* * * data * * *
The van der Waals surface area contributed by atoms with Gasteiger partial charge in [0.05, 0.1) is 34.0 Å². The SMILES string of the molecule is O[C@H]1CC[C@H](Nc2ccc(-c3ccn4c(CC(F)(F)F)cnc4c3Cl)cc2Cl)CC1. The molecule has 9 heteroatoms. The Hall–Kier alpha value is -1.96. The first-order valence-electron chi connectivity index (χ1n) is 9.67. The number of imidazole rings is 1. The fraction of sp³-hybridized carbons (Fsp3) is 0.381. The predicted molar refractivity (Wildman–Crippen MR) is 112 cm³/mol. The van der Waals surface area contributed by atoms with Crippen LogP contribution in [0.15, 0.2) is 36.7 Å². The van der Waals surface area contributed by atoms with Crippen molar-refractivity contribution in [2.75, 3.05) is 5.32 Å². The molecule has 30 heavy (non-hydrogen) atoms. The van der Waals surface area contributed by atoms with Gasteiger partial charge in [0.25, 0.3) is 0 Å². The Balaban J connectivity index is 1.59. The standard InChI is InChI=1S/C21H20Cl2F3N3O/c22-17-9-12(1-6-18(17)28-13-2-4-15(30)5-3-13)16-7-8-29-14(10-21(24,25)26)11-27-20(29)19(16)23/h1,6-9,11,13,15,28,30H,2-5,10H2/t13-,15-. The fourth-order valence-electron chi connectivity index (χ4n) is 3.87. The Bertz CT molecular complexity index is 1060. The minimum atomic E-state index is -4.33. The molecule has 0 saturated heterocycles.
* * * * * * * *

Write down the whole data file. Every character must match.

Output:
The van der Waals surface area contributed by atoms with Gasteiger partial charge in [0.05, 0.1) is 34.0 Å². The SMILES string of the molecule is O[C@H]1CC[C@H](Nc2ccc(-c3ccn4c(CC(F)(F)F)cnc4c3Cl)cc2Cl)CC1. The molecule has 9 heteroatoms. The Hall–Kier alpha value is -1.96. The first-order valence-electron chi connectivity index (χ1n) is 9.67. The number of imidazole rings is 1. The fraction of sp³-hybridized carbons (Fsp3) is 0.381. The predicted molar refractivity (Wildman–Crippen MR) is 112 cm³/mol. The van der Waals surface area contributed by atoms with Crippen LogP contribution in [0.15, 0.2) is 36.7 Å². The van der Waals surface area contributed by atoms with Crippen molar-refractivity contribution in [2.75, 3.05) is 5.32 Å². The molecule has 30 heavy (non-hydrogen) atoms. The van der Waals surface area contributed by atoms with Gasteiger partial charge in [0.25, 0.3) is 0 Å². The Balaban J connectivity index is 1.59. The standard InChI is InChI=1S/C21H20Cl2F3N3O/c22-17-9-12(1-6-18(17)28-13-2-4-15(30)5-3-13)16-7-8-29-14(10-21(24,25)26)11-27-20(29)19(16)23/h1,6-9,11,13,15,28,30H,2-5,10H2/t13-,15-. The fourth-order valence-electron chi connectivity index (χ4n) is 3.87. The Bertz CT molecular complexity index is 1060. The minimum atomic E-state index is -4.33. The molecule has 0 saturated heterocycles.